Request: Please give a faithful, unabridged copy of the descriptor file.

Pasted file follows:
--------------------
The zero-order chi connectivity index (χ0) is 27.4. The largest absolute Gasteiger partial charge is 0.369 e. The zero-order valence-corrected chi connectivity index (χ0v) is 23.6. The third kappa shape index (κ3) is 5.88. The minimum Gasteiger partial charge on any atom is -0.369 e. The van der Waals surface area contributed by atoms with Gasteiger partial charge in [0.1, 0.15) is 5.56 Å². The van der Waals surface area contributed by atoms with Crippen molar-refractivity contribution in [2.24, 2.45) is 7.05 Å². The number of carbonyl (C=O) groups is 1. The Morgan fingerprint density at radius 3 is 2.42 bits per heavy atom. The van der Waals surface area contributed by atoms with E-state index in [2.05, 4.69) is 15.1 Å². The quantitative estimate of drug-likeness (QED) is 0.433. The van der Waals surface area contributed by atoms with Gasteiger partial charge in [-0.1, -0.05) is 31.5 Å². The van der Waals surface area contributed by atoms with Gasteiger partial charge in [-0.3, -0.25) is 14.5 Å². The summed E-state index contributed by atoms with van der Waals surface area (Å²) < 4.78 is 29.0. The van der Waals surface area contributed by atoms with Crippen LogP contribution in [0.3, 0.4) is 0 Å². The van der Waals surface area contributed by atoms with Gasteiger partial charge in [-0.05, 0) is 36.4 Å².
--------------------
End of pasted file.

The zero-order chi connectivity index (χ0) is 27.4. The largest absolute Gasteiger partial charge is 0.369 e. The zero-order valence-corrected chi connectivity index (χ0v) is 23.6. The third kappa shape index (κ3) is 5.88. The minimum Gasteiger partial charge on any atom is -0.369 e. The van der Waals surface area contributed by atoms with Gasteiger partial charge in [0.1, 0.15) is 5.56 Å². The van der Waals surface area contributed by atoms with Crippen molar-refractivity contribution in [2.24, 2.45) is 7.05 Å². The number of carbonyl (C=O) groups is 1. The Morgan fingerprint density at radius 3 is 2.42 bits per heavy atom. The van der Waals surface area contributed by atoms with E-state index in [2.05, 4.69) is 15.1 Å². The quantitative estimate of drug-likeness (QED) is 0.433. The van der Waals surface area contributed by atoms with Gasteiger partial charge in [-0.1, -0.05) is 31.5 Å². The van der Waals surface area contributed by atoms with Gasteiger partial charge in [-0.3, -0.25) is 14.5 Å². The summed E-state index contributed by atoms with van der Waals surface area (Å²) < 4.78 is 29.0. The van der Waals surface area contributed by atoms with Crippen LogP contribution in [0.3, 0.4) is 0 Å². The van der Waals surface area contributed by atoms with Gasteiger partial charge in [-0.05, 0) is 36.4 Å².